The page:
No photo description available.

Sprout Lands -William Bryant Logan

One of the joys of running a bed and breakfast is meeting so many interesting people from around the world. A surprising number of writers pass through our doors and last week, we hosted William Bryant Logan, who has just published his new book Sprout Lands.  

Sprout Lands (subtitled Tending the Endless Gift of Trees) explores the relationship between people and trees, which is something particularly relevant to the Orkney landscape.

Logan’s books are receiving considerable attention and the review below is taken from none other than the New York Times.

We wish William Logan all the best with his work and we are proud to add a signed copy to our collection of author autographed books at Highland Park House.

The book is available in the UK and  the author was signing copies at  The Orcadian bookshop in Kirkwall.

https://www.amazon.co.uk/Sprout-Lands-Tending-Endless-Trees/dp/0393609413/ref=sr_1_1?keywords=Sprout+lands&qid=1559684781&s=gateway&sr=8-1

https://www.nytimes.com/interactive/2019/books/summer-reading.html#the_great_outdoors

I would never have guessed that someone could write an entire book about the coppicing of trees, much less that I’d find myself pleasurably immersed in what I (wrongly) thought was arcana, but, then again, any subject the poetical William Bryant Logan tackles is guaranteed to be rich and surprising. All serious gardeners should own my personal favorite (until now), “Dirt: The Ecstatic Skin of the Earth. SPROUT LANDS: Tending the Endless Gift of Trees (Norton, $27.95) is a memoir of Logan’s rediscovery of an ancient way of pruning trees — long out of favor, though in the rarefied circles of landscape designers, that is thankfully changing.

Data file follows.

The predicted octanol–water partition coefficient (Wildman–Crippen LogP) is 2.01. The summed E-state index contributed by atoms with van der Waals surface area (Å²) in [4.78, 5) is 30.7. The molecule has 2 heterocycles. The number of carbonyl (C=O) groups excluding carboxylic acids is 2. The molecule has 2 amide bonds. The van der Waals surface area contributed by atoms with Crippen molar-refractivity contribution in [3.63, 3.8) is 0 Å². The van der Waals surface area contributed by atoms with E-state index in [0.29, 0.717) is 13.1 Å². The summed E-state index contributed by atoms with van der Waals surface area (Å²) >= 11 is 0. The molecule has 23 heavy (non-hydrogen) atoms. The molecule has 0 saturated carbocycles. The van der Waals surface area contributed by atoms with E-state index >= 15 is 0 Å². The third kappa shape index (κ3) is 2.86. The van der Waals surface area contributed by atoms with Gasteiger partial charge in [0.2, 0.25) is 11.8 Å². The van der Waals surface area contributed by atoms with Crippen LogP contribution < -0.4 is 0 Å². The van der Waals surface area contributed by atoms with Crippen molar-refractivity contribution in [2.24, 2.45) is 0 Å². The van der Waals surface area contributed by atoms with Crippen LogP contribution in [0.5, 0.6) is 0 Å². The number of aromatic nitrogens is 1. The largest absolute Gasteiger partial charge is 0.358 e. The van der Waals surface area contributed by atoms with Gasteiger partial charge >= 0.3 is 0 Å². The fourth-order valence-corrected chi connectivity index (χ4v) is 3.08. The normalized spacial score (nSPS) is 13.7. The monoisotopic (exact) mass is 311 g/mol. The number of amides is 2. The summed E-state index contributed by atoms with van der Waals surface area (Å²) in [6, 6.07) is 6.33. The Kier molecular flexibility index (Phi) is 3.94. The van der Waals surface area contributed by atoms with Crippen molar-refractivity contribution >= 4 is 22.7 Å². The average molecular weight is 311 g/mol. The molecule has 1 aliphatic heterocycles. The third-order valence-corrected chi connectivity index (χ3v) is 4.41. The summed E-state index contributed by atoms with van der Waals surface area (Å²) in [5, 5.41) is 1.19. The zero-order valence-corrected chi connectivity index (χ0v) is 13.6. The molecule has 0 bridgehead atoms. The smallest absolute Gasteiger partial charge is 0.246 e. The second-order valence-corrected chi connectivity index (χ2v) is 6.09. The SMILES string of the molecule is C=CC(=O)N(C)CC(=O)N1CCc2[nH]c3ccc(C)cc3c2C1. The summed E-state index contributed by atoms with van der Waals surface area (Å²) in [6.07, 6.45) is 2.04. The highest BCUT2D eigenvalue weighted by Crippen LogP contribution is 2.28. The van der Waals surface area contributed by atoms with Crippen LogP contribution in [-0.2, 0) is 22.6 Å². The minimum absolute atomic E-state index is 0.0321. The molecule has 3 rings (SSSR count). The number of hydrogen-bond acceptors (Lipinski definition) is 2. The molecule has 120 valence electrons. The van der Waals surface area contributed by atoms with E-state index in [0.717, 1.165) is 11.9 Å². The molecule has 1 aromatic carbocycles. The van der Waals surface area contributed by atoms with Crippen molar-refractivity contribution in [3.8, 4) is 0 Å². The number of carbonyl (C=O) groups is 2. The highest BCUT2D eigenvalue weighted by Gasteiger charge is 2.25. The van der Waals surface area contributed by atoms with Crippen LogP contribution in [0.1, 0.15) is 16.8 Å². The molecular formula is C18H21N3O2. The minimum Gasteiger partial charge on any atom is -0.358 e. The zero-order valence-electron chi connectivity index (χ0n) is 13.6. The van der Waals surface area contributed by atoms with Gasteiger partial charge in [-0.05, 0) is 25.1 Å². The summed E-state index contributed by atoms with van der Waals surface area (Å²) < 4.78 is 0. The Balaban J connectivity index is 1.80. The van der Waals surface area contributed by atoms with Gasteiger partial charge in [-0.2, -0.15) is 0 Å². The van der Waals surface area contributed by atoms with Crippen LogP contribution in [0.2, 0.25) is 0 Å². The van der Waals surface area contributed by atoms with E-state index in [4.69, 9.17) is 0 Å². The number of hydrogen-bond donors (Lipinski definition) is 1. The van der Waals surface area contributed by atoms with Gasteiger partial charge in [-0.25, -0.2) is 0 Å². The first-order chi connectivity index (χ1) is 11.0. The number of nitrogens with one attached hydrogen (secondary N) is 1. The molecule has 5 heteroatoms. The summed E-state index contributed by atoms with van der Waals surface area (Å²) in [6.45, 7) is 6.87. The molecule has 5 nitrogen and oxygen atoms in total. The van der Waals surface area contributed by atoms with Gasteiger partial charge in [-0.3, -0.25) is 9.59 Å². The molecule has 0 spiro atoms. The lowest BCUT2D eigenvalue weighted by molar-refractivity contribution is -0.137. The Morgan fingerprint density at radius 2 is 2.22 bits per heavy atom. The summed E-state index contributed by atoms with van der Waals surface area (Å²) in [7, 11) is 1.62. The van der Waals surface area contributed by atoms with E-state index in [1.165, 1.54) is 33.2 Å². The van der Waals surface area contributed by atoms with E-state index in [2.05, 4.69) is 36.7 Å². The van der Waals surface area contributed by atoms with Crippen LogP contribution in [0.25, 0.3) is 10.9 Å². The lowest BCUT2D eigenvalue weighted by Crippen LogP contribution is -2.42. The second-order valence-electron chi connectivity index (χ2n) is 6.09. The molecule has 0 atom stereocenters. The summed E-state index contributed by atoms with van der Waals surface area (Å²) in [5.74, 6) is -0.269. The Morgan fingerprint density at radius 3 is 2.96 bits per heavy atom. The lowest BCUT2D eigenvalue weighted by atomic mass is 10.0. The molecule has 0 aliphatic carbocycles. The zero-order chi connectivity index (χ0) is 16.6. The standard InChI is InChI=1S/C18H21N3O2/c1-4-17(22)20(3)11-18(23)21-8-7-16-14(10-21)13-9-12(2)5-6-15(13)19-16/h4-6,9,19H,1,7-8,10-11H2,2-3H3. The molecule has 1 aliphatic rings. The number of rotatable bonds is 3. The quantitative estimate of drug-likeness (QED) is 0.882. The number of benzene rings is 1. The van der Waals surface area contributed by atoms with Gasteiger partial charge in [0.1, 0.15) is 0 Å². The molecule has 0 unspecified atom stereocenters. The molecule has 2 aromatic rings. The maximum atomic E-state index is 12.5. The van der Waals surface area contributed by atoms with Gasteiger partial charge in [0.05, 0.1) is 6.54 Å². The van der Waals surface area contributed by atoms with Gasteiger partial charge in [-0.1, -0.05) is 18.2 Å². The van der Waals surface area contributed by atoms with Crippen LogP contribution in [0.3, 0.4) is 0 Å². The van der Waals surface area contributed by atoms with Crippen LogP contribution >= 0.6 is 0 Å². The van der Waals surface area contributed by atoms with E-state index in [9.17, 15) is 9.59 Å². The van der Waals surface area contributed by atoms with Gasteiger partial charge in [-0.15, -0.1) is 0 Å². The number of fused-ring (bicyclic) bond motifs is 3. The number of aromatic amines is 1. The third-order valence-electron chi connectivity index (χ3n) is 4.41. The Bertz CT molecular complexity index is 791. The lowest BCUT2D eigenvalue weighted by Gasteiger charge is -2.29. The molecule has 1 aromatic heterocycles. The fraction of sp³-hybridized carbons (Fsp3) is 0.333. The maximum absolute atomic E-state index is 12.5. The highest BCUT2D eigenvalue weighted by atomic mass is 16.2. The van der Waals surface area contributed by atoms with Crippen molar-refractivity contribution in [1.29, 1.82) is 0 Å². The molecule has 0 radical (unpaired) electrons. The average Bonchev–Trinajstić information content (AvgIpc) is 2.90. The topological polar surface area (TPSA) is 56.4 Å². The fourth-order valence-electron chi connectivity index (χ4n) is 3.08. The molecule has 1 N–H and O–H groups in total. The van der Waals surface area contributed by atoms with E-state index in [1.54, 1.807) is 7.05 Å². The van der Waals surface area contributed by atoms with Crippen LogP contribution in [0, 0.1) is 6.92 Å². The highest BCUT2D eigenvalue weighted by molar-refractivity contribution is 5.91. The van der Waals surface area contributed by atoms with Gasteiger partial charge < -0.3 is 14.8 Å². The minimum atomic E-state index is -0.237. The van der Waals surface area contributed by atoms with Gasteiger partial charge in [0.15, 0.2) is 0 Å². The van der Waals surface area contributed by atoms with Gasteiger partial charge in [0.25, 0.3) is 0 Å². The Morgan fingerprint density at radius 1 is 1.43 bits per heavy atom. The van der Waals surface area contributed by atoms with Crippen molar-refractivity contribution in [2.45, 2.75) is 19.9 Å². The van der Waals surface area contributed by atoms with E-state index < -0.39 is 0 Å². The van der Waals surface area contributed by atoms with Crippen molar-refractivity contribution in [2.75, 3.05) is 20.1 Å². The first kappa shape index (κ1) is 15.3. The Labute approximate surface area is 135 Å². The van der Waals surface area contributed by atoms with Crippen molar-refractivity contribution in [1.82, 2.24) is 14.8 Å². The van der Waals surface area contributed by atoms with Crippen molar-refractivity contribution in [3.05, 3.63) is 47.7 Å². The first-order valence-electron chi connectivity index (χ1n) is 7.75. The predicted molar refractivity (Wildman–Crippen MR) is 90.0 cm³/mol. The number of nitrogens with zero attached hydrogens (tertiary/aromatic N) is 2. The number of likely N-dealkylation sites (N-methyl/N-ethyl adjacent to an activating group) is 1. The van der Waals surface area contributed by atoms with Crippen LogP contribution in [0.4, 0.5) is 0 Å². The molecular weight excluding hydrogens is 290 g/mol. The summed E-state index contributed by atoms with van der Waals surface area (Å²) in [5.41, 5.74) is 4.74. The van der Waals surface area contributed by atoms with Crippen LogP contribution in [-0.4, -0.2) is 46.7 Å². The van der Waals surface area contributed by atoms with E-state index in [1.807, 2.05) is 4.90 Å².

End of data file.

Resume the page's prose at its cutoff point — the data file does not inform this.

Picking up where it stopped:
It all started with a job. Logan is an arborist, and his firm was hired to pollard new trees in front of the Metropolitan Museum of Art in New York. He wasn’t really sure how to proceed with this highly visible task; both pollarding and coppicing involve heavy but selective regular cutting of major branches so they sprout thick new growth the next spring. May is “the time when the coppice springs,” hence our term “springtime.”

People once lived with nature in “creative engagement,” Logan writes, and this method preserved trees while giving people all they needed to make kindling, baskets, fences and other important tools. “In coppice and pollard, both people and trees were reciprocally active.” Entire forests were once coppiced, and coppicing was practiced around the globe. Logan sought out experts to learn these pruning techniques in Spain, Japan and California.

In Japan, he visits a small factory where every year four square kilometers of woodland are cut to make about 20,000 tons of charcoal. The University of California, Berkeley, is, he reports, “awash in pollarded London planes.” Archaeologists have studied Neolithic settlements in what are now France, Switzerland and Germany and have deduced that coppicing led to the invention of streets. Because it’s a way of harvesting that leaves root in the ground, coppicing protects wildlife and prevents soil erosion. In ancient days, Logan notes with characteristically wry profundity, people “knew what was good for them better than we do.”

 

 

Medieval goings on at Highland Park House…

Highland Park House hosted an unusual party this weekend. Local historian  Ragi chose our spectacular rooms and grounds for a medieval themed birthday party. A piper was on hand to greet guests as they arrived and there were fun, music and games inside and out. We have hosted many events, but few as colourful as this one!

Whales, Whales and more Whales…

Much cetacean excitement in and around Orkney this week. A pod of orcas circled the islands several times, coming close in shore at several locations and giving plenty of people the opportunity to see and photograph them.